While the GNU version on Linux shows this:

$ echo -n Hello
Hello$ 1
1

The GNU echo shows my command prompt immediately after Hello.

Regardless which version of echo, I can use the bash redirect operator > to send STDOUT to a file:

$ echo Hello > hello
$ echo -n Hello > hello-n

The diff tool will display the differences between two files. This output shows that the second file (hello-n) does not have a newline at the end:

$ diff hello hello-n
1c1
< Hello
---
> Hello
 No newline at end of file

Getting Command-Line Arguments

The first order of business is getting the command-line arguments to print. In Rust you can use std::env::args for this. The std tells me this is in the standard library, and is Rust code that is so universally useful it included with the language. The env part tells me this is for interacting with the environment, which is where the program will find the arguments. If you look at the documentation for the function, you’ll see it returns something of the type Args:

pub fn args() -> Args

If you follow the link for the Args documentation, you’ll find it is a struct, which is a kind of data structure in Rust. If you look along the left-hand side of the page, you’ll see things like trait implementations, other related structs, functions, and more. I’ll explore these ideas later, but for now, just poke around the docs and try to absorb what you see.

Edit src/main.rs to print the arguments. I can call the function by using the full path followed by an empty set of parentheses:

fn main() {
    println!(std::env::args()); // This will not work
}

When I execute the program using cargo run, I see the following error:

$ cargo run
   Compiling echor v0.1.0 (/Users/kyclark/work/sysprog-rust/playground/echor)
error: format argument must be a string literal
 --> src/main.rs:2:14
  |
2 |     println!(std::env::args()); // This will not work
  |              ^^^^^^^^^^^^^^^^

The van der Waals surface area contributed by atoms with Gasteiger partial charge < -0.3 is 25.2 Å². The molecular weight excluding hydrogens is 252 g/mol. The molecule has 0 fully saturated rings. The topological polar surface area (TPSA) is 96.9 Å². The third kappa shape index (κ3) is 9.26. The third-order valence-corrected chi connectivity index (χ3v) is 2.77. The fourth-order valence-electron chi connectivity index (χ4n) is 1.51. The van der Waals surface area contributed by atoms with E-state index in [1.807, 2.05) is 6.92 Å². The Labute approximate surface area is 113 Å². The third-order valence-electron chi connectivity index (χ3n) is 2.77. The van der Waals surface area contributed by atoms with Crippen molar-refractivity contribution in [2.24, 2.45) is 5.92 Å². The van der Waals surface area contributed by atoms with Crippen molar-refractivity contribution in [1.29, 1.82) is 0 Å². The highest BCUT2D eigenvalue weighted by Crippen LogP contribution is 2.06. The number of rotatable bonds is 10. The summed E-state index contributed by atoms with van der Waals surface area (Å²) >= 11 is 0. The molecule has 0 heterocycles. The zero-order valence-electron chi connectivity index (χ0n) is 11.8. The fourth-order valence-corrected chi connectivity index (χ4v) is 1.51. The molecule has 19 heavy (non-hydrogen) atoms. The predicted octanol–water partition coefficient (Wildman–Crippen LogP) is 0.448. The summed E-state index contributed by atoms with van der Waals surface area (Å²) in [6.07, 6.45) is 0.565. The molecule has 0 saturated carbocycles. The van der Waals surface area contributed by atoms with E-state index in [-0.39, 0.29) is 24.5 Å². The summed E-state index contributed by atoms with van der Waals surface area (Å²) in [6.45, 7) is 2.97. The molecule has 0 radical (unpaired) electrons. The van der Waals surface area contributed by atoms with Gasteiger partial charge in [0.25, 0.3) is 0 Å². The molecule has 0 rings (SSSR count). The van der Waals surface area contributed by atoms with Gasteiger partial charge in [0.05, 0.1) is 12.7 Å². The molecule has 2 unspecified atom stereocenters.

|
help: you might be missing a string literal to format with
  |
2 |     println!("{}", std::env::args()); // This will not work
  |              ^^^^^

Here is my first spat with the compiler. It’s saying that it cannot directly print the value that is returned from that function, but it’s also telling me exactly how to fix the problem. It wants me to first provide a literal string that has a set of curly brackets {} that will serve as a placeholder for the printed value, so I change my code accordingly:

fn main() {
    println!("{}", std::env::args()); // This will not work either
}

Run the program again and see that we’re not out of the woods yet. Note that I will omit the “Compiling” and other lines to focus on the important output:

$ cargo run
error[E0277]: `Args` doesn't implement `std::fmt::Display`
 --> src/main.rs:2:20
  |
2 |     println!("{}", std::env::args()); // This will not work either
  |                    ^^^^^^^^^^^^^^^^ `Args` cannot be formatted with
                                         the default formatter
  |
  = help: the trait `std::fmt::Display` is not implemented for `Args`
  = note: in format strings you may be able to use `{:?}` (or {:#?} for
    pretty-print) instead
  = note: required by `std::fmt::Display::fmt`